A Treatise on Religion and Politicsp. 239
Ethicsp. 246
Editor's Notesp. 254
Further Readingp. 255
Nicholas Malebranchep. 256
Introductionp. 256
Treatise of Moralityp. 258
Editor's Notesp. 273
Further Readingp. 273
Ralph Cudworthp. 275
Introductionp. 275
A Treatise Concerning Eternal and Immutable Moralityp. 277
Editor's Notesp. 290
Further Readingp. 291
Samuel Clarkep. 293
Introductionp. 293
A Discourse Concerning the Unchangeable Obligations of Natural Religionp. 295
Editor's Notesp. 311
Further Readingp. 312
Gottfried Wilhelm Leibnizp. 313
Introductionp. 313
The Principles of Nature and of Grace, Based on Reasonp. 315
On Wisdomp. 318
Felicityp. 320
Meditation on the Common Concept of Justicep. 322
Codex iuris gentium (Praefatio)p. 324
The Principles of Pufendorfp. 327
Editor's Notesp. 329
Further Readingp. 330
Christian Wolffp. 331
Introductionp. 331
Reasonable Thoughts About the Actions of Men, for the Promotion of Their Happinessp. 333
Editor's Notesp. 348
Further Readingp. 350
Epicureans and Egoists
Pierre Gassendip. 353
Introductionp. 353
Three Discourses of Happiness, Virtue, and Libertyp. 355
Editor's Notesp. 366
Further Readingp. 367
Pierre Nicolep. 369
Introductionp. 369
Of Charity and Self-Lovep. 370
Editor's Notesp. 387
Further Readingp. 387
Bernard Mandevillep. 388
Introductionp. 388
The Fable of the Beesp. 390
An Enquiry into the Origin of Honourp. 396
Editor's Notesp. 398
Further Readingp. 398
John Gayp. 399
Introductionp. 399
Concerning the Fundamental Principle of Virtue or Moralityp. 400
Editor's Notesp. 413
Further Readingp. 413
Claude Adrien Helvetiusp. 414
Introductionp. 414
On the Mindp. 416
Editor's Notesp. 429
Further Readingp. 430
Paul Henri Thiry, Baron d'Holbachp. 431
Introductionp. 431
Universal Morality; or, The Duties of Man, Founded on Naturep. 432
System of Naturep. 437
Editor's Notep. 445
Further Readingp. 445
William Paleyp. 446
Introductionp. 446
Moral and Political Philosophyp. 447
Editor's Notesp. 458
Further Readingp. 458
Jeremy Benthamp. 460
Introductionp. 460
An Introduction to the Principles of Morals and Legislationp. 462
Theory of Legislationp. 475
Editor's Notesp. 479
Further Readingp. 479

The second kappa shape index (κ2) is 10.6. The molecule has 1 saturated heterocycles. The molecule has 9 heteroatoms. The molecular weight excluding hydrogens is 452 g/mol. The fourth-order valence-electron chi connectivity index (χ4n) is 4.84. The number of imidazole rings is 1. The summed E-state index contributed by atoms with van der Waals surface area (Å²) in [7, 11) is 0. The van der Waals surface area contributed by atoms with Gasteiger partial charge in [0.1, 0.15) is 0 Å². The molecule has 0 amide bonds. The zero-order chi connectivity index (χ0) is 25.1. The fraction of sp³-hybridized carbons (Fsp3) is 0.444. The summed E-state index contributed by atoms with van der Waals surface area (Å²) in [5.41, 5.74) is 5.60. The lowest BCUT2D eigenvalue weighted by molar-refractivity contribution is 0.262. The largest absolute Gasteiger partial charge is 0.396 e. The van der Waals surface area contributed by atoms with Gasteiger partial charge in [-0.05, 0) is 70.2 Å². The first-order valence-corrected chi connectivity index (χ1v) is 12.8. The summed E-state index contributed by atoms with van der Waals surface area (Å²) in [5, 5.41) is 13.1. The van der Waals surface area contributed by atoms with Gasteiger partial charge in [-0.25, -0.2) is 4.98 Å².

Autonomy and Responsibility
The Earl of Shaftesburyp. 483
Introductionp. 483
Sensus communis: An Essay on the Freedom of Wit and Humourp. 485
Soliloquy; or, Advice to an Authorp. 486
An Inquiry Concerning Virtue or Meritp. 488
Editor's Notesp. 501
Further Readingp. 501
Francis Hutchesonp. 503
Introductionp. 503
An Inquiry into the Original of Our Ideas of Beauty and Virtuep. 505
Editor's Notesp. 523
Further Readingp. 524
Joseph Butlerp. 525
Introductionp. 525
Sermonsp. 527
Dissertation on Virtuep. 542
Editor's Notesp. 543
Further Readingp. 544
David Humep. 545
Introductionp. 545
An Enquiry Concerning the Principles of Moralsp. 547
Editor's Notesp. 566
Further Readingp. 566
Christian August Crusiusp. 568
Introductionp. 568
Guide to Rational Livingp. 569
Editor's Notesp. 585
Further Readingp. 585
Richard Pricep. 586
Introductionp. 586
A Review of the Principal Questions in Moralsp. 588
Editor's Notesp. 603
Further Readingp. 603
Jean-Jacques Rousseaup. 605
Introductionp. 605
Discourse on the Origin and the Foundations of Inequality Among Menp. 607
On the Social Contractp. 615
Emilep. 623
Editor's Notesp. 628
Further Readingp. 629
Thomas Reidp. 630
Introductionp. 630
Essays on the Active Powers of the Human Mindp. 632
Editor's Notesp. 640
Further Readingp. 650
Immanuel Kantp. 651
Introductionp. 651
Lectures of Mr. Kant on the Metaphysics of Moralsp. 653
Editor's Notesp. 662
Further Readingp. 664
Supplemental Bibliographyp. 665
Table of Contents provided by Syndetics. All Rights Reserved.

ISBN: 9780521003049
ISBN-10: 0521003040
Audience: Professional
Format: Paperback
Language: English
Number Of Pages: 696
Published: 3rd March 2003
Publisher: Cambridge University Press
Country of Publication: GB
Dimensions (cm): 22.86 x 15.24  x 3.81
Weight (kg): 1.04